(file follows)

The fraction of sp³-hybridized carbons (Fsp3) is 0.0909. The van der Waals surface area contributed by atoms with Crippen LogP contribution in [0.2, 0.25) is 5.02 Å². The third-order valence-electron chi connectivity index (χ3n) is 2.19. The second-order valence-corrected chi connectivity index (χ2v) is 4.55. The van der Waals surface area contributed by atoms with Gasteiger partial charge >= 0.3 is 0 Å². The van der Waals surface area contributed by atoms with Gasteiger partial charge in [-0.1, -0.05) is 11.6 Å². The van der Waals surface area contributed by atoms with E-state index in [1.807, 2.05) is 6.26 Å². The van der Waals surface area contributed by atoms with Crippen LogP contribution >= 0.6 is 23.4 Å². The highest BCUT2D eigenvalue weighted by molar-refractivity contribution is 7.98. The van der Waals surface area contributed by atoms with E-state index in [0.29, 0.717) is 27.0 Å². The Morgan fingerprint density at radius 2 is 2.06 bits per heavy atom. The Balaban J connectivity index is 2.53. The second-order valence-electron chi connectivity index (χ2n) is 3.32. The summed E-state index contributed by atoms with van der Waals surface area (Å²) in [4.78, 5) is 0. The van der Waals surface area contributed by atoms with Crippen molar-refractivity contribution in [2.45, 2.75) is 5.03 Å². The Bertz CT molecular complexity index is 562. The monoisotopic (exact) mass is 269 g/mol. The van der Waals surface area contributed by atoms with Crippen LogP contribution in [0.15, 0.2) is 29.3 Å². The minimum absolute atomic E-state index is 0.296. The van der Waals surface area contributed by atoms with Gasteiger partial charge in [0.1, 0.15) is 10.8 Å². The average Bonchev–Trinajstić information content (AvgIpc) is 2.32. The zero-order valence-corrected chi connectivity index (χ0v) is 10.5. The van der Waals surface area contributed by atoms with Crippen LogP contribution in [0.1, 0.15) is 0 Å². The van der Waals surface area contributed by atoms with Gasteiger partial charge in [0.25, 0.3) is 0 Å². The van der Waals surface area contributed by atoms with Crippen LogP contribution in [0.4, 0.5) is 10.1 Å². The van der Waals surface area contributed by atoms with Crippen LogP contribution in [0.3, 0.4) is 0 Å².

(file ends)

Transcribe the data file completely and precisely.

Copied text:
The fraction of sp³-hybridized carbons (Fsp3) is 0.0909. The van der Waals surface area contributed by atoms with Crippen LogP contribution in [0.2, 0.25) is 5.02 Å². The third-order valence-electron chi connectivity index (χ3n) is 2.19. The second-order valence-corrected chi connectivity index (χ2v) is 4.55. The van der Waals surface area contributed by atoms with Gasteiger partial charge >= 0.3 is 0 Å². The van der Waals surface area contributed by atoms with Gasteiger partial charge in [-0.1, -0.05) is 11.6 Å². The van der Waals surface area contributed by atoms with E-state index in [1.807, 2.05) is 6.26 Å². The van der Waals surface area contributed by atoms with Crippen LogP contribution >= 0.6 is 23.4 Å². The highest BCUT2D eigenvalue weighted by molar-refractivity contribution is 7.98. The van der Waals surface area contributed by atoms with E-state index in [0.29, 0.717) is 27.0 Å². The Morgan fingerprint density at radius 2 is 2.06 bits per heavy atom. The Balaban J connectivity index is 2.53. The second-order valence-electron chi connectivity index (χ2n) is 3.32. The summed E-state index contributed by atoms with van der Waals surface area (Å²) in [4.78, 5) is 0. The van der Waals surface area contributed by atoms with Crippen molar-refractivity contribution in [2.45, 2.75) is 5.03 Å². The Bertz CT molecular complexity index is 562. The monoisotopic (exact) mass is 269 g/mol. The van der Waals surface area contributed by atoms with Crippen LogP contribution in [0.15, 0.2) is 29.3 Å². The minimum absolute atomic E-state index is 0.296. The van der Waals surface area contributed by atoms with Gasteiger partial charge in [0.1, 0.15) is 10.8 Å². The average Bonchev–Trinajstić information content (AvgIpc) is 2.32. The zero-order valence-corrected chi connectivity index (χ0v) is 10.5. The van der Waals surface area contributed by atoms with Crippen LogP contribution in [0.1, 0.15) is 0 Å². The van der Waals surface area contributed by atoms with Gasteiger partial charge in [0.25, 0.3) is 0 Å². The van der Waals surface area contributed by atoms with Crippen LogP contribution in [0.4, 0.5) is 10.1 Å². The van der Waals surface area contributed by atoms with Crippen LogP contribution in [0.3, 0.4) is 0 Å².